Minka v. Mississippi

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Justia Opinion Summary

Adofo Minka was held in direct criminal contempt by the Hinds County Circuit Court for unprofessional and contumacious behavior during the trial of his client which resulted in a mistrial. Minka was fined $100 and ordered to pay the costs of the jury in the amount of $1,350. Minka appealed, arguing: (1) he did not improperly comment during opening statements on a potential sentence his client might receive, which triggered a sua sponte objection from the trial court and was a key basis for the State’s request(s) for a mistrial; (2) his comments did not warrant criminal sanction because counsel have broad latitude during opening statements and closing arguments; (3) the record did not support a finding beyond a reasonable doubt that any of Minka’s comments or conduct constituted criminal contempt; and (4) even if the Mississippi Supreme Court affirmed the trial court’s contempt and sanction order, the monetary fine was $650 more than it should have been; therefore, the sanction amount must be reversed, lowered, and rendered. The Supreme Court found no merit in any of the points of contention argued by Minka on appeal.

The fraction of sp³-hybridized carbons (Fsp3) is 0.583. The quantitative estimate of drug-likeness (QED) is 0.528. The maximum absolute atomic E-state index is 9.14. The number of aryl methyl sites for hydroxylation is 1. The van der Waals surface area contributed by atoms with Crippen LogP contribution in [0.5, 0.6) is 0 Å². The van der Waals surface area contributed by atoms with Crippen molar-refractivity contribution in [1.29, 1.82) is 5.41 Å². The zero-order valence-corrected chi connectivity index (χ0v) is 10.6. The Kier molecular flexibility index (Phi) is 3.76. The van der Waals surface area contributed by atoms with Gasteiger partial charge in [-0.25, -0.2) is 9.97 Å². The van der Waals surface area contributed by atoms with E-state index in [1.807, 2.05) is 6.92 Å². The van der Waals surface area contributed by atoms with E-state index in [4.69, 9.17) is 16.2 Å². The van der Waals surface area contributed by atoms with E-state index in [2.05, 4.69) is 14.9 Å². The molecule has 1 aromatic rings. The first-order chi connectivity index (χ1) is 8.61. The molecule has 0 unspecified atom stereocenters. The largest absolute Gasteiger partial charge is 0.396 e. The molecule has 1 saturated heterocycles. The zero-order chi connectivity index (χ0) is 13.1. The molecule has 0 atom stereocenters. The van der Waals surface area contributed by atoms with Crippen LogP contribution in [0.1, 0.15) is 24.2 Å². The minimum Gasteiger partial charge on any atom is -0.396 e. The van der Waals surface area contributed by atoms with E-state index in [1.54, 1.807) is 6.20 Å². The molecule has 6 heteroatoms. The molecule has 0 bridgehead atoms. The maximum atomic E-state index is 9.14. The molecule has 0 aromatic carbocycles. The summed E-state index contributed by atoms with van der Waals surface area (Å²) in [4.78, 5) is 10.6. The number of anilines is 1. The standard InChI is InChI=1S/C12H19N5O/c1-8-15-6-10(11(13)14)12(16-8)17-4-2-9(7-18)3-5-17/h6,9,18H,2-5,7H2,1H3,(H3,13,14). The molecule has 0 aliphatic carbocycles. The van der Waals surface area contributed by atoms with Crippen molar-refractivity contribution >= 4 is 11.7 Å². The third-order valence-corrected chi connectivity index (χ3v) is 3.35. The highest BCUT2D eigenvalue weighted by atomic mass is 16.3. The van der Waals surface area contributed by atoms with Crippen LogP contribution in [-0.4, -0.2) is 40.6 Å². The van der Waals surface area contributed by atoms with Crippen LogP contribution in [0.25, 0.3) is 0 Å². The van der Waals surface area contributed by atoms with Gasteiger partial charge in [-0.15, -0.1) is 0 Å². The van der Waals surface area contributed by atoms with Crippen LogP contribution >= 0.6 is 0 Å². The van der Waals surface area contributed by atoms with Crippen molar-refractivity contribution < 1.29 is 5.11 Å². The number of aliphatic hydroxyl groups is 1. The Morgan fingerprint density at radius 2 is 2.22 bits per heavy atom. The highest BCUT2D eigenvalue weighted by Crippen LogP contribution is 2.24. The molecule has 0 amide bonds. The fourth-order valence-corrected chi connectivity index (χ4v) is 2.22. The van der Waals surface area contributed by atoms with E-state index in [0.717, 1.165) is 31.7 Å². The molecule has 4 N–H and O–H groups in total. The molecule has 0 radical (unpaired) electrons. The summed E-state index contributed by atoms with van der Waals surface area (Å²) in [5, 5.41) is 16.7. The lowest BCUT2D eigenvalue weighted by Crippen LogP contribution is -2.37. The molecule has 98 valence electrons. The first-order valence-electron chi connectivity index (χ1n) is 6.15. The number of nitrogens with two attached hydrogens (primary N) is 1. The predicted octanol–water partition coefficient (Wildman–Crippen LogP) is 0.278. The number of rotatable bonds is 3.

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IN THE SUPREME COURT OF MISSISSIPPI NO. 2015-CA-01741-SCT ADOFO MINKA v. STATE OF MISSISSIPPI DATE OF JUDGMENT: TRIAL JUDGE: TRIAL COURT ATTORNEYS: COURT FROM WHICH APPEALED: ATTORNEYS FOR APPELLANT: ATTORNEYS FOR APPELLEE: DISTRICT ATTORNEY: NATURE OF THE CASE: DISPOSITION: MOTION FOR REHEARING FILED: MANDATE ISSUED: 11/19/2015 HON. JEFF WEILL, SR. GREG RICHARD SPORE MICHELE PURVIS HARRIS MERRIDA COXWELL ROBERT SHULER SMITH JACK BRADLEY McCULLOUCH HINDS COUNTY CIRCUIT COURT DAVID NEIL McCARTY MERRIDA COXWELL OFFICE OF THE ATTORNEY GENERAL BY: JOSEPH SCOTT HEMLEBEN ROBERT SHULER SMITH CRIMINAL - MISDEMEANOR AFFIRMED - 07/27/2017 BEFORE WALLER, C.J., KITCHENS AND BEAM, JJ. BEAM, JUSTICE, FOR THE COURT: ¶1. Adofo Minka was held in direct criminal contempt by Hinds County Circuit Court Judge Jeff Weill Sr. for unprofessional and contumacious behavior during the trial of his client which resulted in a mistrial. Minka was fined $100 and ordered to pay the costs of the jury in the amount of $1,350. Minka appeals to this Court, claiming (1) he did not improperly comment during opening statements on a potential sentence his client might receive, which triggered a sua sponte objection from the trial court and was a key basis for the State’s request(s) for a mistrial; (2) Minka’s comments do not warrant criminal sanction because counsel have broad latitude during opening statements and closing arguments; (3) the record does not support a finding beyond a reasonable doubt that any of Minka’s comments or conduct constitute criminal contempt; and (4) even if this Court affirms the trial court’s contempt and sanction order, the monetary fine was $650 more than it should have been; therefore, the sanction amount must be reversed, lowered, and rendered. ¶2. We find no merit in any of the points of contention argued by Minka on appeal. The record1 before this Court proves Minka is guilty of criminal contempt beyond a reasonable doubt. And the trial court had the authority to issue a monetary fine and costs in the amounts imposed. Therefore, we affirm the trial court’s contempt and sanctions order. FACTS ¶3. On November 18, 2015, Minka appeared before Hinds County Circuit Court for the criminal trial of his client William Wilson, charged with the crime of felon in possession of a firearm. After the State concluded its opening statement, Minka began his opening statement, saying: I’ve sat through just listening to the State’s opening statement. I’ve sat over at the defense counsel table and I’ve talked to my client. And as I sat over 1 The record includes only a transcript of the proceedings that occurred during opening statements and closing arguments, along with what the trial court stated into the record after granting the State’s request for a mistrial in the underlying criminal case. No transcripts were provided for either the State’s or the criminal defendant’s case-in-chief. There is also an audio recording of the proceedings, which, like the transcripts contained in the record, covers only what occurred during opening statements and closing arguments. 2 there, I’ve been trying to take care of my fear. Fear is such a harrowing emotion. It grabs you, it takes hold of you; it can control you. ¶4. At that point, the trial court interjected and asked defense counsel and counsel for the State to approach the bench. Citing Rule 3.02 of the Uniform Rules of Circuit and County Court Practice (URCCC), the trial court told Minka that his argument was “not appropriate argument[; t]he purpose of opening statement is to lay out what you believe the evidence will show.” The court said, “I don’t know where this is headed, but it doesn’t sound like it’s headed toward the evidence.” Minka responded, “It’s headed there Judge. . . . I’m going to move quickly through this, Judge. I’m not going to take time. I understand what you’re saying.” The court replied, “All right. Well it’s not just a question of time. This is not an emotional appeal, this is a laying out of the evidence. And so I’m just telling you, you need to not only move along, but move into what you expect the evidence will show.” ¶5. Minka resumed his opening statement: Sorry ladies and gentlemen of the jury, I’m just trying to have a conversation with you. You’ve heard the prosecution’s story of this case. But fortunately ladies and gentlemen of the jury, there’s two sides to every story. The prosecution wants you to merely believe that this is a case about somebody who is convicted of a felony and they were in possession of some firearm. According to what the prosecution is saying the evidence will show, my client . . . over there, should already be on the bus to Parchman Penitentiary. Simple enough: right? Wrong. ¶6. The trial court again interjected and asked counsel for both parties to approach the bench. The court instructed Minka not to go into what potential sentence the defendant might face. A back-and-forth ensued between Minka and the trial court, with Minka denying 3 he had commented on any potential sentence his client faced. The trial court said its ruling had been made and told Minka to finish his opening statement. ¶7. After the bench conference concluded, Minka said aloud in front of the jury, “I want the record to reflect that I never . . . made any statements . . . about . . . .” The trial court told counsel to approach the bench. ¶8. The court warned Minka that if he interrupted the court again and continued to talk after being instructed by the court not to, there would be serious consequences. The court then instructed Minka to finish his opening statement. ¶9. Minka continued his opening statement, saying: This is not what that case is about ladies and gentlemen. The case theory, that’s not what it’s about. This case is about unrestrained and unchecked power. It is about the power of the vice and narcotics task force and bout [sic] the power of the district attorney’s office represented by Mr. Smith and Mr. Muccllouch [sic] sitting over here. It is about how power only cares about taking care of itself. It’s about power betraying our trust. During the course of this trial you’re going to hear from men who represent the powerful entities .... ¶10. The State requested a bench conference and objected to Minka’s statement on the ground it was improper. The trial court asked Minka to explain why his statement was not improper. Minka responded: Because I said they [will] hear from the people coming up here, what the evidence [will] show. You want me to say what the evidence [will] show? Would that make the Court feel more comfortable? ¶11. The trial court sustained the State’s objection, and instructed Minka to proceed. Continuing with his opening statement, Minka said to the jury: 4 Ladies and gentlemen of the jury, I’m just interested in the truth. I’m just trying to tell you what the evidence in this case is going to show. During the course of this trial, you’re going to hear from detectives who give voice to the power of the Narcotics and Vice Task Force of the Jackson Police Department. During the course of this trial, you’re going to hear about how the Vice and Narcotics Task Force of the Jackson Police Department betrayed our trust. They betrayed our trust by hunting and surveilling [my client] over there until they had a grand – until they believed that they had a grand opportunity to ensnare him. You’re going to hear about how the vice and narcotics task force betrayed our trust when they relied on the unreliable evidence of a snitch. Then the prosecutor, they have betrayed our trust – ¶12. The State objected, and the trial court sustained the objection. Minka then asked if they could approach the bench. The trial court excused the jury, and a lengthy bench conference ensued. ¶13. The State argued that Minka was attempting to bias the jury or appeal to their sympathy, which was inappropriate. The State also argued that Minka had opened the door for the State to introduce otherwise inadmissible drug evidence into the case. Minka responded that he had no objection to any such evidence being introduced by the State, and he planned to talk to the jury about that during his opening statement. The trial court first queried Minka about the dispensation pertaining to the drug evidence. Afterward, the trial court addressed the State’s objection regarding Minka’s other remarks, which the record provides as follows: THE COURT: All right. Now as far as the rest of the objection of the State, I do find that it’s an improper objection -- I mean it’s an improper argument. Your argument is at full throttle. It talks about fearing the powerful, and it’s a completely inappropriate opening statement. You need to simply lay out what you believe the evidence will show without reference to -- hyperbole, there may be a place for that in closing argument, I’m not foreclosing that. But when you when you [sic] say that the prosecutors sitting at this table have betrayed trust, that’s way out of bounds, even for closing argument. So I’m going to 5 sustain the objection. And I’m going to caution you to lay it out in a professional and calm manner, what you expect the evidence to show. You’ve got an opportunity to do it. And if you can’t refrain from that, you’re not going to go further with your opening statement. Are we clear on that? MR. MINKA: I don’t understand what I’ve done wrong. THE COURT: I’m sorry? MR. MINKA: I do not understand what I have done wrong, Judge. I do not understand what is improper. I do not understand what is wrong with saying that – what is wrong with the truth. I don’t understand that, Judge. If the DA’s office is not powerful then I won’t say it. But they are powerful. They’re powerful enough to have this man sitting over here today on charges. THE COURT: There’s a way to do it right and there’s a way not to do [sic]. And you’re not doing it right. MR. MINKA: Can you instruct me – THE COURT: Excuse me. It’s really important that you not interrupt me Mr. Minka. That’s really important. If you do it again I’m going to find you in contempt. Now the way opening statement works, and has in every trial I’ve ever had in my courtroom - - many of which [your co-counsel] has participated in, you have not yet - - you lay out in a calm professional way what you expect the evidence to show; and without going into an emotional appeal to the biases that the jury may hold. To appeal to any sense of fear that they may have of the powerful and so forth, is just not an appropriate opening statement. I don’t know how further to explain it to you – ... MR. MINKA: My tone is inappropriate, Judge? THE COURT: I’m sorry? MR. MINKA: My tone is inappropriate? ... THE COURT: [Your] tone is inappropriate. 6 MR. MINKA: You want me to talk like he was talking? What tone is appropriate Judge? I’m not being fecetious [sic]. I really want to understand. Because you telling me – THE COURT: Well, I mean, your tone right now it’s like my tone. It’s not - I don’t have a raised voice, I’m not making an appeal to emotion. So that’s what you need to do with your tone. Lower your tone. ... MR. MINKA: I do not understand, Judge. I do not understand. I don’t know what rule it says that you cannot raise your voice; that you cannot speak from passion. I don’t – I never seen a rule, a rule of court that has instructed attorneys that they can not speak from passion, Judge. If you can show it to me, I’ll sit up there and I’ll speak monotonely. But I don’t believe that, that rule exists. ... MR. MCCULLOUCH: Your Honor, we feel under the . . . Uniform Rules of Circuit and County Court Procedure [(URCCC)] under 10.03, that opening statement should be only what the - - either the State or the Defense believes the evidence will show. And it’s our opinion, Your Honor, that defense counsel may be trying to provoke a mistrial. I’m not sure. But if we get in front of the jury with these kinds of theatrics, I think that’s what’s going to end up happening. ¶14. At that point, the trial court read to counsel Rules 10.03 and 3.02 of the Uniform Rules. The trial court then stated, “Now I’ll let you respond, and then we’ll move on.” MR. MINKA: Judge, I sincerely would like to know who have I disrespected? Who have I disrespected on the jury? Who have I disrespected at counsel opposite’s table? I don’t understand. I’m just trying to get an understanding. THE COURT: All right. You’ve disrespected the Court. You’ve disrespected the attorneys sitting at counsel by saying that they’ve betrayed somebody. You’ve disrespected the Court when you came to the podium a little while ago during your opening statement, and I ruled against you, you glared at me in full view of the jury as you walked back to the podium. That’s inappropriate and it’s unprofessional. And I won’t allow it in my courtroom. Now if you can comport yourself with Rule 3.02 and the other Rule, 10.03, I’ll allow you to 7 finish your opening statement. If you can’t I’ll either – I’ll give you an opportunity to let [co-counsel] attempt to do so in an attempt to display professionalism – which you so far have lacked in my courtroom in this setting – I’ll give him that opportunity. But if you can tell me you can proceed professionally, I’ll allow it. If you tell me you don’t understand or you cannot proceed in accordance with the Court’s ruling, I’ll give [co-counsel] an opportunity to speak. And if he declines we’ll just move on with testimony. So what’s your response? MR. MINKA: Judge, I just want the record to reflect you said that I glared at you. Judge, you looked me directly in my eye, and because you wanted me to know that I understand what you were saying. It was not a glare; it was not out of disrespect. And I do believe that I can continue and carry on with opening statement, Judge. THE COURT: Very well. I’ll give you one more opportunity to do that. ¶15. The jury was brought back into the courtroom. Minka then concluded his opening statement as follows: Good afternoon again, ladies and gentlemen of the jury. Ladies and gentlemen of the jury, I wish that I could have a honest conversation with you. But I can’t. So, I can’t. So, I’m going to take my seat now. ¶16. The trial proceeded to the evidentiary phase, the transcript of which was not included with this record. After the close of evidence, the State presented its closing argument. Minka then delivered his closing argument, as follows: Good morning ladies and gentlemen of the jury. How y’all doing this morning? Glad I get another chance to talk to y’all about this case. Y’all have heard from the State. Y’all heard from Mr. Spore back there. I hope I get a full opportunity to tell you about this case. In the course of these types of cases when you defending people, when you here in the courtroom, you get to learn a lot. You get to learn a lot about different, a lot of different things. You get to learn a lot about the people who you represent. It’s funny that when Mr. McCulloch [sic], when he got up here, he talked about this case is not about drugs. But throughout this whole case, they have maligned Mr. Wilson as a gun-totting drug dealer. They wanted to get at your emotions. They wanted you to think that Mr. Wilson was a gun-toting drug dealer, and then stand up here 8 and tell you, oh, this is not about drugs and guns necessarily. But we have to ask the question: Is that necessarily true? He’s not here convicted -- I mean, he’s not here accused of selling drugs; no, he’s not. He’s here accused of possession of a weapon and being a felon. We understand that. We understand that. But what we also have to understand, is how we got here. I talked to you -- I tried to talk to you at the beginning of this case about power. I tried to talk to you about the nature of power and how power exercises itself. And our power can sometimes be reckless and abusive. And I know that you-all understand that -- because I remember going back to voir dire when we were talking to you about believing and having faith in the police officers and their ability to investigate cases and having skills and all of that kind of stuff. And we’re going to talk about that. We're going to talk about the credibility of the witness that you heard from throughout this trial. But first I want to talk about this so-called drug raid, this big drug bust. And it really is a cover up, these charges against -¶17. The State objected, and a bench conference ensued. The State argued Minka was arguing facts not in evidence. Minka replied he was talking about the drug raid which was in evidence, and he complained the State was interrupting his closing argument even though he did not interrupt the State’s. The trial court sustained the State’s objection, finding “no evidence from the witness stand concerning the assertions made by counsel.” ¶18. The trial court allowed Minka to continue his closing argument. The record provides as follows: MR. MINKA: I just want to tell you the truth of this case ladies and gentlemen, but I’m not being allowed to tell you the truth. THE COURT: Y’all approach. MR. MINKA: But I’m not going back – THE COURT: Excuse me – MR. MINKA: – and sit down this time – 9 THE COURT: Excuse me – MR. MINKA – I’m a tell you the truth – THE COURT: Y’all approach. ¶19. The trial court excused the jury from the courtroom, and found on the record as follows: Pursuant to Rule 3.02, the Court intervened in that the defense counsel was inappropriately commenting on perceived inability to present an argument to the jury. And I want to make sure that counsel understand that, that’s inappropriate. And the Court made an appropriate ruling–subject to appellate review – and that ends the matter. And for defense counsel to stand before the jury and say that he’s not being allowed to make an argument, is also inappropriate. ¶20. The trial court asked whether Minka understood the inappropriate nature of the argument and whether Minka could proceed with an appropriate closing argument. Minka claimed he was not being given a fair opportunity to make his closing argument and represent his client. He maintained that nothing he had said was improper. He said he understood the court’s ruling, but he also understood the need to represent his client, and stated “I’m going to represent my client.” He then said: The Court should do what the Court has to do. But I have to represent that man. That man’s liberty is on the line, and I’m go[ing to] represent him. And I[] ask this Court to be fair and just with me. ¶21. At that point, the State moved for a mistrial, stating: The State feels like that the defense has, from the beginning of opening, attempted to throw a mistrial. Which now the State is required -- we feel like we’re required and do make a motion for mistrial based on the defense attorney’s failure to follow the rules of circuit and county court procedures. Specifically, I think, it was [Rules] 3.02 and 10.3, regarding openings. And 10 we’ve been prejudiced in that it now appears that the State and the Court are somehow conspiring against the defense and the defense team, to get a conviction. And, Judge, this just does not follow the general rules of decorum set forth in the Rules of Circuit and County Court Procedure [sic], or the code of professional conduct. So for these reasons we would ask for a mistrial in this case. ¶22. Minka told the court he did not agree with the State’s allegation; but he did not have anything to say on the State’s request for a mistrial. Minka said he wanted the record to reflect that he had not been unprofessional and had not accused anyone of “conspiring against somebody.” He just wanted to say to the jury “what’s in the facts.” ¶23. The trial court said, “So you don’t oppose the State’s motion for a mistrial?” Minka replied, “No, I do not.” ¶24. The trial court said he would take the State’s request under advisement. The court then said to Minka: And as I weigh my options, I need you to simply say whether or not you’re going to, in finishing this closing argument - - should I decide to allow you to continue - - whether you’re going to stay away from any comment about this process and about the Court’s rulings and about your inability to present an argument. What’s your response to that? Are you going to obey an order of the Court not to do so? ¶25. Minka replied, “Yes, I’m going to advocate for my client. That’s what I’m [going to] do.” The trial court responded, “All right. Even if that means commenting on the ruling of the Court?” Minka said he had not commented on a direct ruling from the court, and stated: “I’ve commented on the obstructionist nature of the State obstructing my attempts to try to make an argument to the jury.” 11 ¶26. The trial court then explained to Minka that in the event a mistrial was declared, the court could require Minka to pay for the jury panels which have to be dismissed because of Minka’s unprofessional and obstreperous conduct. The court then asked Minka once more whether he would obey the court’s orders. The following exchange occurred. MR. MINKA: Judge, let me tell you something judge. THE COURT: I’m listening. MR. MINKA: I have said that I’m going to advocate for my client. And that’s what I’m here to do; that’s my job. I’m going to do my job, Judge. That’s all I can tell you. And in terms of -- Judge, I’m getting real scared here. You threatening me and I’m getting real scared. And it’s going along the lines of this ineffective assistance of counsel thing – THE COURT: All right. I don’t need to hear anymore argument. Please sit down. ¶27. Following a brief recess, the trial court granted the State’s motion for a mistrial “based on counsel’s willful efforts to cause that mistrial as evinced by, among other things, his behavior in court.” The trial court detailed in the order Minka’s actions and found that Minka’s conduct and behavior was “in direct violation of the rules of court and it successfully resulted in a mistrial, the motion for which the defense counsel did not oppose.” ¶28. The trial court ordered Minka to pay a $100 fine. The court also ordered Minka to pay for the cost of the jury “in the total amount of $1,350.00, as his willful and improper behavior, which he refused to correct despite multiple opportunities from the court . . . to do so, resulted in the abrupt termination of the trial[.]” DISCUSSION 12 ¶29. “Direct criminal contempt includes words or actions before the court that tend to embarrass the court or prevent the orderly administration of justice.” Harris v. State, 2017 WL 58190, *1 (Miss. 2017) (quoting Mingo v. State, 944 So. 2d 18, 32 (Miss. 2006)). In reviewing matters that involve a conviction for criminal contempt, “[t]his Court is not bound by the manifest error rule[; i]nstead, this Court proceeds ab initio to determine whether the record proves the appellant guilty of contempt beyond a reasonable doubt.” Spore v. State, 214 So. 3d 223. 226 (Miss. 2017) (quoting In re Smith, 926 So. 2d 878, 885 (Miss. 2006)). I. ¶30. The record supports finding Minka guilty of direct criminal contempt beyond a reasonable doubt. Minka argues the trial court erroneously found him in contempt of court for commenting on a potential sentence his client could receive, which Minka says did not occur because the “bus to Parchman” statement he made did not invoke a precise number of years. According to Minka, pursuant to Marks v. State, 532 So. 2d 976, 983 (Miss. 1988), only “arguments which refer to the potential sentence in a given case” are improper. Minka further contends that the “Marks rule” (as he terms it) should not apply to defense counsel because the rule’s purpose, according to Minka, is to act as a shield for defendants in a criminal case, not as a sword against them. Minka submits that, since the State sought to convict the defendant, he logically did not violate any rule by mentioning that the State wished his client jailed. ¶31. At the outset, Marks does not hold or suggest that the rule against improper arguments referring to potential sentences applies only to prosecutors. Marks simply addressed the matter from the standpoint of the defendant because that was who complained on appeal. 13 ¶32. At issue in Marks was whether the trial court erred in refusing to declare a mistrial due to statements made by the prosecutor in closing arguments concerning a potential manslaughter sentence in lieu of a sentence for murder.2 Id. at 983. No contemporaneous objection was made by the defense following the prosecutor’s statements; instead, the defense moved for a mistrial. The trial court found the prosecutor’s argument was improper but declined to order a new trial on this ground. Affirming the trial court’s decision on direct appeal, the Marks Court reiterated that “[t]he problem with arguments such as these is that they invite the jury to convict with regard to the punishment, not with regard to evidence before them, and the jury should have no concern with the quantum of punishment to be imposed.” Id. ¶33. The concern expressed in Marks with such arguments is not unilateral, as Minka would have this Court hold. The general rule prohibiting argument to a nonsentencing jury regarding a defendant’s potential punishment upon conviction of the crime(s) charged applies to both the prosecution and the defense. King v. State, 784 So. 2d 884 (Miss. 2001). ¶34. In King, this Court held that, during closing arguments in the sentencing phase where the death penalty is an option, both the defense and the State may argue for or against the death penalty pursuant to Mississippi Code Section 99-19-101(1). Id. at 889-90. This includes “mercy or sympathy” arguments from the defense, and “send a message” arguments from the State. Id. at 890. “Of course, neither side may ever argue these positions during the guilt phase; for a conviction or an acquittal must be based solely on law and fact.” Id. 2 The defendant in Marks was charged with murder, and the prosecution argued for a murder conviction during closing arguments. Marks, 532 So. 2d at 983. 14 ¶35. This is in line with what the United States Supreme Court has held with regard to federal criminal trials. “When a jury has no sentencing function, it should be admonished to ‘reach its verdict without regard to what sentence might be imposed.”’ Shannon v. United States, 512 U.S. 573, 579, 114 S. Ct. 2419, 129 L. Ed 459 (1994) (quoting Rogers v. United States, 422 U.S. 35, 40, 95 S. Ct. 2091, 45 L. Ed 2d 1 (1975)) (footnote omitted). “Information regarding the consequences of a verdict is therefore irrelevant to the jury’s task.” Shannon, 512 U.S. at 579. And providing jurors with information about a defendant’s potential sentence during trial “invites them to ponder matters that are not within their province, distracts them from their factfinding responsibilities, and creates a strong possibility of confusion.” Id. ¶36. Here, Minka’s “bus to Parchman” comment did not refer to a specific sentence his client might receive. But the comment–even if rhetorical hyperbole–was improper, particularly when considered alongside Minka’s other statements and conduct. ¶37. As the State points out on appeal, Minka presented “a variety of contemptuous behavior which ultimately resulted in a mistrial.” According to the record, Minka made several other inappropriate statements before the jury which included, but were not limited to, stating and insinuating that the prosecution had betrayed the jury’s trust and that both the prosecution and the trial court were preventing Minka from informing the jury of the truth. ¶38. Rule 3.02, which governs conduct of attorneys in the courtroom, provides in part: Attorneys should manifest an attitude of professional respect toward the judge, the opposing attorney, witnesses, defendants, jurors, and others in the courtroom. In the courtroom, attorneys should not engage in behavior or tactics 15 purposely calculated to irritate or annoy the opposing attorney and shall address the court, not the opposing attorney, on all matters relating to the case. ... In opening statements, and in closing arguments, the attorneys may not attack the opposing attorney. . . . In the argument to the jury, the attorneys will be required to keep within proper bounds, and any attempt to inject improper matter may be stopped by the court without the necessity of an objection. . . . ... It is the duty of the court to enforce this rule of its own motion and without objection being made, but the court’s failure to do so, where there is no objection made, will not constitute a ground for exception. URCCC 3.02. (emphasis added). ¶39. Attorneys “are not allowed to employ tactics which are ‘inflammatory, highly prejudicial, or reasonably calculated to unduly influence the jury.’” Flowers v. State, 842 So. 2d 531, 553 (Miss. 2003) (quoting Sheppard v. State, 777 So. 2d 659, 661 (Miss. 2001)). Minka’s declaration to the jury during opening statements that the prosecution had betrayed its trust falls in that category. And the trial court properly admonished Minka for it. ¶40. The record illustrates that Minka, however, disregarded the court’s admonition and suggested to the jury later during opening statements and again during closing arguments that he was not being allowed to tell them the truth. Contrary to what Minka claimed to the trial court and attempts to claim here, the record–as the State points out–does indeed demonstrate that Minka intended to insinuate to the jury that both the trial court and the prosecution were preventing him from telling them the truth. 16 ¶41. This not only was prejudicial to the State and its case, but it was prejudicial to the court itself. Suggesting to the jury that the court was preventing Minka from providing the “truth” of the matter struck directly at the impartiality, equality, and fairness of justice expected and required to be rendered by our courts. Minka willfully compromised this basic premise with his baseless statements, and the trial court rightfully granted the State’s request for a mistrial because of them. ¶42. As to the other contemptuous conduct the trial court found Minka engaged in, both the transcripts and the audio recording included with this record fully support the court’s findings. The record demonstrates beyond a reasonable doubt that Minka was guilty of direct criminal contempt, and that his contemptuous conduct resulted in a mistrial in the underlying criminal matter. ¶43. This issue is without merit. II. ¶44. The trial court did not abuse its discretion in assessing monetary sanctions against Minka. Minka contends that, even if this Court upholds the trial court’s contempt order, the amount of money sanctioned should not be affirmed. Minka submits the trial court charged him for twenty-six prospective jurors who never sat on the case, which went to mistrial, improperly increasing the sanction by $650 for the whole venire. Minka argues that nothing he allegedly did harmed those prospective jurors who did not sit on the case. Minka further contends that there is no proof in the record as to why this higher cost should have been assessed. 17 ¶45. We disagree. The trial court detailed in its order how it calculated the monetary sanction for jury costs and the authority by which it proceeded. The court ordered Minka to pay $1,350 for the jury cost ($25 per juror for forty jurors who participated in voir dire on November 18, and $25 per juror for the fourteen petit jurors who appeared the next day for trial on November 19). Twenty-five dollars is the statutory rate pursuant to Mississippi Code Section 25-7-61. See Miss. Code Ann.§ 25-7-61 (Rev. 2006). ¶46. The same type sanction was upheld recently in Harris, 2017 WL 58190 (assessing $1,200 for the cost of the jury), and previously in Crosby v. State, 760 So. 2d 725 (Miss. 2000) (assessing $750 for jury cost–$25 per juror for thirty jurors), pursuant to Uniform Rule 3.13. This rule provides: “The court may assess all costs, including fees and mileage of jurors who have been required to be present for the trial, against whichever party litigant or attorney it deems appropriate, for failure of an attorney to try the case . . . .” URCCC 3.13. The trial court in its discretion did not assess Minka the cost for mileage. ¶47. This issue too is without merit. CONCLUSION ¶48. For these reasons, we affirm the trial court’s contempt and sanctions order against Minka. ¶49. AFFIRMED. WALLER, C.J., DICKINSON AND RANDOLPH, P.JJ., KITCHENS, KING, COLEMAN, MAXWELL AND CHAMBERLIN, JJ., CONCUR. 18